Hundreds of registered racehorses are being discarded at slaughterhouses in Australia, in contravention of racing rules, rehoming policies and animal welfare guarantees.
- Hundreds of Australian racehorses are being sent to slaughterhouses
- Racehorses from NSW are included in those being sent to slaughterhouses
- Racing NSW said if NSW racehorses are being sent to slaughterhouses it is “breaking the rules of racing”
WARNING: This story includes images which are distressing.
According to official data promoted by Racing Australia, the national body for thoroughbred racing, less than 1 per cent of horses retiring each year end up at an abattoir.
This represents around 34 horses per year ending up at slaughterhouses, according to the racing industry.
But the ABC has obtained information revealing that, based on a two-year investigation, the number far exceeds this.
Elio Celotto, from the Coalition for the Protection of Racehorses, has told the ABC that more than 34 horses have been killed in one week alone at a single abattoir.
“It equates to about 4,000 racehorses killed in this one abattoir alone,” he extrapolated.
The scale of killing has shocked industry experts including Professor Paul McGreevy, an animal welfare and behaviour scientist with 25 years research experience into the thoroughbred racing industry.
“This is the sort of stuff that will shake the industry to its core,” Professor McGreevy told the ABC.
“There is no way the industry can defend this. This is a clear breach of everything the industry has told us.
“The truth that has been revealed is that thoroughbreds are entering knackeries and abattoirs and that their treatment within those facilities can be appalling.”
Proof of animal cruelty ‘absolutely appalling’
The investigation has also uncovered multiple instances of what Professor McGreevy described as animal cruelty and unacceptable practices at Australian slaughterhouses.
This includes horses trapped inside kill boxes unable to move, while slaughterhouse workers apply electronic shocks on their bodies and anus.
Racehorses are also being lashed, kicked, stomped and terrorised.
Once-highly valuable champion horses have also been sent to slaughter.
“It is absolutely unacceptable that we could let our equine athletes down in this way,” Professor McGreevy said.
“These represent atrocious practice.
“It’s the racing industry that’s responsible for exposing these animals to this miserable end.”
‘The industry’s let a lot of people down’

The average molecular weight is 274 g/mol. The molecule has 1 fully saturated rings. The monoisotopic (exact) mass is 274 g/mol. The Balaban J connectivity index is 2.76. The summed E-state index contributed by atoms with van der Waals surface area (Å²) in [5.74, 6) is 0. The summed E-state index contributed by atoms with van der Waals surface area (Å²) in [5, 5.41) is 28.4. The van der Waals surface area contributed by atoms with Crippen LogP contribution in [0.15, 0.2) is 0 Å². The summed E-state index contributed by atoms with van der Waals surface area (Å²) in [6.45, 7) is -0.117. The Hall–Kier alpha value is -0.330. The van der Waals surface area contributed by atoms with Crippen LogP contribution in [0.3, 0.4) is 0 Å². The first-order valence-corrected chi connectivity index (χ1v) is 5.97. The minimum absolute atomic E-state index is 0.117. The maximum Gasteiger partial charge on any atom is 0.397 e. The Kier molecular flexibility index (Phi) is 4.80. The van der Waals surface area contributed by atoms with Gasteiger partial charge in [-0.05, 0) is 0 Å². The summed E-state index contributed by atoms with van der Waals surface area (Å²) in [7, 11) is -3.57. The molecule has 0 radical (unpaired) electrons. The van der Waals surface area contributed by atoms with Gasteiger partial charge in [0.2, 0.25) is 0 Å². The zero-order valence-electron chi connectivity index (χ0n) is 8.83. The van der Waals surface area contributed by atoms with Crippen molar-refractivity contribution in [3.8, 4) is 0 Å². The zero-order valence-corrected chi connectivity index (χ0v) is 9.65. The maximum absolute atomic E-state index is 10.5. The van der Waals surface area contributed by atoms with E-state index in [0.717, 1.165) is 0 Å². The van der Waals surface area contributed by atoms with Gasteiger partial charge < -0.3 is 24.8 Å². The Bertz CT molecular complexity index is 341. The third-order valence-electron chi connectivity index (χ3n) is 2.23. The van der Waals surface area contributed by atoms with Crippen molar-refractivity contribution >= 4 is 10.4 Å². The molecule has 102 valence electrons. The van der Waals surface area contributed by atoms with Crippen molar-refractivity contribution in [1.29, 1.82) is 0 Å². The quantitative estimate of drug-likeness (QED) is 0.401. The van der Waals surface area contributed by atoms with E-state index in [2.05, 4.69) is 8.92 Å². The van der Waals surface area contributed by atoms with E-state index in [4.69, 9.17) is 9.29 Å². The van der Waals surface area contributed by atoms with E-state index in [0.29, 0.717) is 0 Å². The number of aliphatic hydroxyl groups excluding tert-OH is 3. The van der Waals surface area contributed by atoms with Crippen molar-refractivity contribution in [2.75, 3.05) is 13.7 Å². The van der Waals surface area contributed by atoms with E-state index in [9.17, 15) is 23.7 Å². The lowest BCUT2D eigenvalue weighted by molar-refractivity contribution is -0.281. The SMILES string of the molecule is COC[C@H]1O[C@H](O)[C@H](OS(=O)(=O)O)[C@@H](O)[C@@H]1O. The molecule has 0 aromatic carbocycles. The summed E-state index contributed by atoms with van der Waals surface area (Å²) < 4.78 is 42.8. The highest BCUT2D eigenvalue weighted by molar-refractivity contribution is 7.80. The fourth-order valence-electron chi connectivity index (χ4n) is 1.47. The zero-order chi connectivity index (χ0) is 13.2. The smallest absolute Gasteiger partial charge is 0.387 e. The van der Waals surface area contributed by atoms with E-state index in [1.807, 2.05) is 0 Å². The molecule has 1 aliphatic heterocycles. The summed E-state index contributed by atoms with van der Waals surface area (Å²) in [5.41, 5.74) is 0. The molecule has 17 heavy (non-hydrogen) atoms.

The grisly end being meted out to the racing industry’s unwanted horses is occurring on a weekly basis, despite Racing Australia introducing a “traceability rule” in 2016 requiring the registration and tracking of all horses from birth to retirement.
In the wake of the ill-fated NSW greyhound racing ban announced in 2016, the thoroughbred horse racing industry also introduced a raft of new animal welfare measures aimed at protecting the welfare of horses before, during and after their racing careers.
The centrepiece of the reforms in NSW and the ACT included a jurisdiction-first ban on the practice of discarding unwanted racehorses at knackeries and abattoirs.
The strict prohibition was introduced to the official Rules of Racing in both states. Other states introduced revamped rehoming and animal welfare policies.
In 2018, Racing NSW CEO Peter V’landys told the ABC’s Four Corners “the objective is that no horse that races or is domiciled in NSW — doesn’t have to get to a racecourse — but if it’s born, bred, domiciled predominantly in NSW, we’ll need to find it a home”.
But the ABC’s investigation can reveal racehorses are still being sent to slaughterhouses.
“There’s a massive question mark over the regulator and the problems with self-regulation come into play yet again,” Professor McGreevy said.
“When we bet on horses we are interacting with this industry and we deserve better, the horses deserve better, people who love the industry deserve better. So the industry’s let a lot of people down and a lot of horses down.”
Mr V’landys said he was unaware of any NSW racehorses being sent to an abattoir or knackery, including slaughterhouses in NSW and interstate.
“If it’s happening we will put the full force of the law against them because they’re breaking the rules of racing,” Mr V’landys said.
The NSW chief steward has confirmed to the ABC this afternoon that it will investigate the practice.
Harness racing industry also embroiled in mass slaughter
The ABC can also reveal that standardbreds from harness racing are being killed at slaughterhouses, despite the code’s policy of rehoming horses.
At the September hearings of the Senate Committee into the feasibility of a national “horse traceability” register, Harness Racing Australia CEO Andrew Kelly said the code had a “cradle to grave approach”.
Harness Racing NSW CEO John Dumesny told the ABC his organisation was developing a rehoming strategy.
“We do have a rehoming program with people in the industry rehoming their own horses,” he told the ABC.
But slaughterhouses will be revealed tonight as being the ultimate dumping ground for both the harness and thoroughbred racing industry’s wastage, with horses ending up at the facilities through a variety of ways.